• Recognize the signs of stress and the activities that help you de-stress. What are the indicators of stress for you—insomnia, eating too much or too little, fatigue, headaches, irritability? What are activities that bring you peace and calm—being in nature, playing with your child, going out with friends?
  • Incorporate stress management strategies. Small activities can help you reduce stress in the moment such as deep breathing, stretching, a quick walk outside, or keeping a gratitude journal.
  • Build regular health and wellness activities into your schedule. In addition to blocking time for the stress-reducing activities above, set aside time for personal care activities such as daily or weekly exercise, meal planning for healthy food, and regular social interactions.

3. Seek support for balance.

  • Look at the circle of family, friends, business associates, and advisors around you. Since it’s often difficult to get an accurate perspective on your own work-life balance, ask those around you to hold you accountable.
  • Delegate, so you don't have to do it all yourself. Hand off those tasks that others can (and should) handle so that you limit activities that create stress or rob you of time.
  • Build a collaborative, high-performing team and empower them to succeed. Employees, contractors, partners, and advisors who understand your vision and have the skill and motivation to make it happen can help prevent pressures on your work-life balance from emerging.

4. Use tech and financial tools to manage your time.

  • Leverage technology and automation. For every process, consider asking, "Can this be automated?" Adopting accounting, payroll, marketing, customer service, and inventory systems can save time and help avoid the stress of finding time for routine tasks.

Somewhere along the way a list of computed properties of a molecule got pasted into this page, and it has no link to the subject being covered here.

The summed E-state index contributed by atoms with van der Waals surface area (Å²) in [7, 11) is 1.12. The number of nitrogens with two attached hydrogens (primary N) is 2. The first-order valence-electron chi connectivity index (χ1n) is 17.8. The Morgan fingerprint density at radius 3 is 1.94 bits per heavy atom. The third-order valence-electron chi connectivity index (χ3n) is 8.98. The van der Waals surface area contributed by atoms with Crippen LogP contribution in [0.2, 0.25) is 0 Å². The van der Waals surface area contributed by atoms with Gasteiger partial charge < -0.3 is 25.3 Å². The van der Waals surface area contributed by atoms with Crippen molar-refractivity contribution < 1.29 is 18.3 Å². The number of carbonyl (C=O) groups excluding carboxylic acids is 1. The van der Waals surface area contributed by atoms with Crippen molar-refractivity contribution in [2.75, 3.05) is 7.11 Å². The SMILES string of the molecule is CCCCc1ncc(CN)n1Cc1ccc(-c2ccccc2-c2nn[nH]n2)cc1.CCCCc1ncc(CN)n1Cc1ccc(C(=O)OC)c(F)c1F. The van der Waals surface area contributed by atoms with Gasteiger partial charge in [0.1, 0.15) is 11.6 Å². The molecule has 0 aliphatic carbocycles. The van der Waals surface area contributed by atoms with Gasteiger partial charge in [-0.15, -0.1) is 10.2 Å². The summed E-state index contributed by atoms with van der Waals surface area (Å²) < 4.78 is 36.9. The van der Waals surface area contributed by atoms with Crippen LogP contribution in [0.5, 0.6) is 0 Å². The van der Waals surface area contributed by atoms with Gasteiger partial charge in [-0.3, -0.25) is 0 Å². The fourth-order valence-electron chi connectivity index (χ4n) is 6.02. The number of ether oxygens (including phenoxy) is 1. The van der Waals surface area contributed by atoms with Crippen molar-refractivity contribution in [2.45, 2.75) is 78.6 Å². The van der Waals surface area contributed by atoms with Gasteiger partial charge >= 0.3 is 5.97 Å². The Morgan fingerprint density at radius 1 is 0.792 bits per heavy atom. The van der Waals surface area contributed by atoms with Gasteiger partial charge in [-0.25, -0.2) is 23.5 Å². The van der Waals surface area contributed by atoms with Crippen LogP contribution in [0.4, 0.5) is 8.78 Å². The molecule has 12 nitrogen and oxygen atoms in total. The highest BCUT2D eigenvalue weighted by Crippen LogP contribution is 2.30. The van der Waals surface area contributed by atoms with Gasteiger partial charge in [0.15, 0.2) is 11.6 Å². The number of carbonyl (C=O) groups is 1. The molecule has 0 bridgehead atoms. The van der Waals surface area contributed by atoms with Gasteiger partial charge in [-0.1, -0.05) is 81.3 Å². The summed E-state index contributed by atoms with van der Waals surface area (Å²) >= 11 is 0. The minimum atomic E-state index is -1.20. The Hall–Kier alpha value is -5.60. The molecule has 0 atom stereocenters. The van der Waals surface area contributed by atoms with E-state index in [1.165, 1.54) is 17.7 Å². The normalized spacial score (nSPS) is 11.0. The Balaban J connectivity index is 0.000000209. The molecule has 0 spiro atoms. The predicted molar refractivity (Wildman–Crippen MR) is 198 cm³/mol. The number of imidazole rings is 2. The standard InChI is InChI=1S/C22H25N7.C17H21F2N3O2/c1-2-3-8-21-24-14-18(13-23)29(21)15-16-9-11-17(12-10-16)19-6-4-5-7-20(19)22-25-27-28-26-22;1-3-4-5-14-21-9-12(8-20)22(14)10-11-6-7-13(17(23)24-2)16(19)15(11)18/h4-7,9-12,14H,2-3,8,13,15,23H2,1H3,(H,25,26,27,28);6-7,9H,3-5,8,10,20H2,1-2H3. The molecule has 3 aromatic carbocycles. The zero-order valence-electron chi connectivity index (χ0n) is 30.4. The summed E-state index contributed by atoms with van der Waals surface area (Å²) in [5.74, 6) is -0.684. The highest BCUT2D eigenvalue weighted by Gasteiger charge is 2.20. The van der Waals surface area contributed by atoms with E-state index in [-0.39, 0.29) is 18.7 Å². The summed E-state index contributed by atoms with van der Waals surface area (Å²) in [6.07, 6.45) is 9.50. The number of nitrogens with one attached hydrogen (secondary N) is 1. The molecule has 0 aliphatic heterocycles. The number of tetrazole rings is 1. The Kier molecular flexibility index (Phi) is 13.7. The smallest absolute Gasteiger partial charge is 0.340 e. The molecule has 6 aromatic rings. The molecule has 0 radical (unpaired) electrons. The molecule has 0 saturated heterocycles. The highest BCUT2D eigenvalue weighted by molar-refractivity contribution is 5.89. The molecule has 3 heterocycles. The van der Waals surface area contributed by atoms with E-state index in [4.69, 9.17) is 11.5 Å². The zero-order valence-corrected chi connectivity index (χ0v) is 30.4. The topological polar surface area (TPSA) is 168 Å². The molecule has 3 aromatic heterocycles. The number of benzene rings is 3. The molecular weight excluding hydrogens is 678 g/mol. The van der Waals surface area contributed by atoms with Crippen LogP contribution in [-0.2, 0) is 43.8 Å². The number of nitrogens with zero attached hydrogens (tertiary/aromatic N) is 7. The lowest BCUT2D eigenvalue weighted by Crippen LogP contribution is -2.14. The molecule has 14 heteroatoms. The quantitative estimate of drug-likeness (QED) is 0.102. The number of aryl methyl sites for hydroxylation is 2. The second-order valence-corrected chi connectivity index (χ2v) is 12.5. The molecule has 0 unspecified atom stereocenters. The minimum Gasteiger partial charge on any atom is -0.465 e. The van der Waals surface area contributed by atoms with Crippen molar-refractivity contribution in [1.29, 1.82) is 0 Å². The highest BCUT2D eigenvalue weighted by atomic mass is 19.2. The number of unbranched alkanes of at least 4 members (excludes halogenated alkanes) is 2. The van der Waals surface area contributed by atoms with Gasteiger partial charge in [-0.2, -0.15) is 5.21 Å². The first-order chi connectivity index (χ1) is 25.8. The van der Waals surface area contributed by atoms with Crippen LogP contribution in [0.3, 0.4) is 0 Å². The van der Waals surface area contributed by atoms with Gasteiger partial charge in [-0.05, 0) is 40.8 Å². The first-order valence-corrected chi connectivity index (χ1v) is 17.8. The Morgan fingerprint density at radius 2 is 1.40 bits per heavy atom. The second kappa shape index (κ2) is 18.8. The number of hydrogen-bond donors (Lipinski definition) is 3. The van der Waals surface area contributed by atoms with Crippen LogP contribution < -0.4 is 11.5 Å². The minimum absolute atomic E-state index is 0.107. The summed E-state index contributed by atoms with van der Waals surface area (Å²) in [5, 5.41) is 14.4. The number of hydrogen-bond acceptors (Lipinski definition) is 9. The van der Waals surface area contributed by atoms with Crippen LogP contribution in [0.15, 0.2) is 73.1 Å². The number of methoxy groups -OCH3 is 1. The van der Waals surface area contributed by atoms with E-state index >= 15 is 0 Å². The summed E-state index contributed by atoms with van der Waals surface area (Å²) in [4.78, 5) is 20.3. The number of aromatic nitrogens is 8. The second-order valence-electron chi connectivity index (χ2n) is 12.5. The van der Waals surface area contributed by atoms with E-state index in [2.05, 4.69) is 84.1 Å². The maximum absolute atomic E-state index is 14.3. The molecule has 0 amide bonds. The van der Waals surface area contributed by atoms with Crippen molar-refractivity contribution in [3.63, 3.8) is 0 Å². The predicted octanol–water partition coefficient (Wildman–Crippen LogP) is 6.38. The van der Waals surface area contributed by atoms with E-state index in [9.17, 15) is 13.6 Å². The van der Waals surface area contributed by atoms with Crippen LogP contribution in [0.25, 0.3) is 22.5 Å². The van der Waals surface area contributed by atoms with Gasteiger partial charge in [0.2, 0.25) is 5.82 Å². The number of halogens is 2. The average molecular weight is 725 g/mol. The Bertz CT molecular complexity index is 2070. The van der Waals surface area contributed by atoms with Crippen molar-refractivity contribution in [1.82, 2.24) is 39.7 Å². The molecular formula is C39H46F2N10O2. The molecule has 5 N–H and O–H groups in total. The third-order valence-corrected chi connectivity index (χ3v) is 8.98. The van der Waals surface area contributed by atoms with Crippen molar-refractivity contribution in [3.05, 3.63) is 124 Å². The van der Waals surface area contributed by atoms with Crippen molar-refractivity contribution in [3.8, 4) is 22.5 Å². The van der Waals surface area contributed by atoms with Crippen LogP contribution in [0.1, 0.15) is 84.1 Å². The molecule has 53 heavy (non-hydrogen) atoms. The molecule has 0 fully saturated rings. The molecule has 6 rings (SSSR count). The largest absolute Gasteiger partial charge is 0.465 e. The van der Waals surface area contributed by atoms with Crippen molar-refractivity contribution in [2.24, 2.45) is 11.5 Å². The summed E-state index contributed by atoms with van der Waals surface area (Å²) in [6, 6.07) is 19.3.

• Explore using time tracking and calendaring apps. There are several options available to help you track and manage your time. In selecting the best app for you, consider who will use it, how you’ll use it, whether it needs to integrate with other systems such as accounting and payroll, and whether you’ll access it on desktop, tablet, or phone. Start simply by putting your guidelines into action, such as setting “unavailable” time for exercising or carving out time for projects.

Consider using financial productivity tools to free up administrative time. Use online banking to get more visibility into how your business is doing. Take advantage of Online Payroll, Merchant Services, and business credit cards to simplify the financial management of your small business.

Are you ready to find the work-life balance that fits you?

Talk to someone who understands small businesses. Call your Truist small business banker at 877-279-3083, schedule time for an in-person or virtual appointment, or visit Truist Small Business to find out how we can help with ideas, advice, and financial tools for your business. 

This content does not constitute legal, tax, accounting, financial, or investment advice. You’re encouraged to consult with competent legal, tax, accounting, financial, or investment professionals based on your specific circumstances. We don’t make any warranties as to accuracy or completeness of this information. We don’t endorse any third-party companies, products, or services described here. And we take no liability for your use of this information.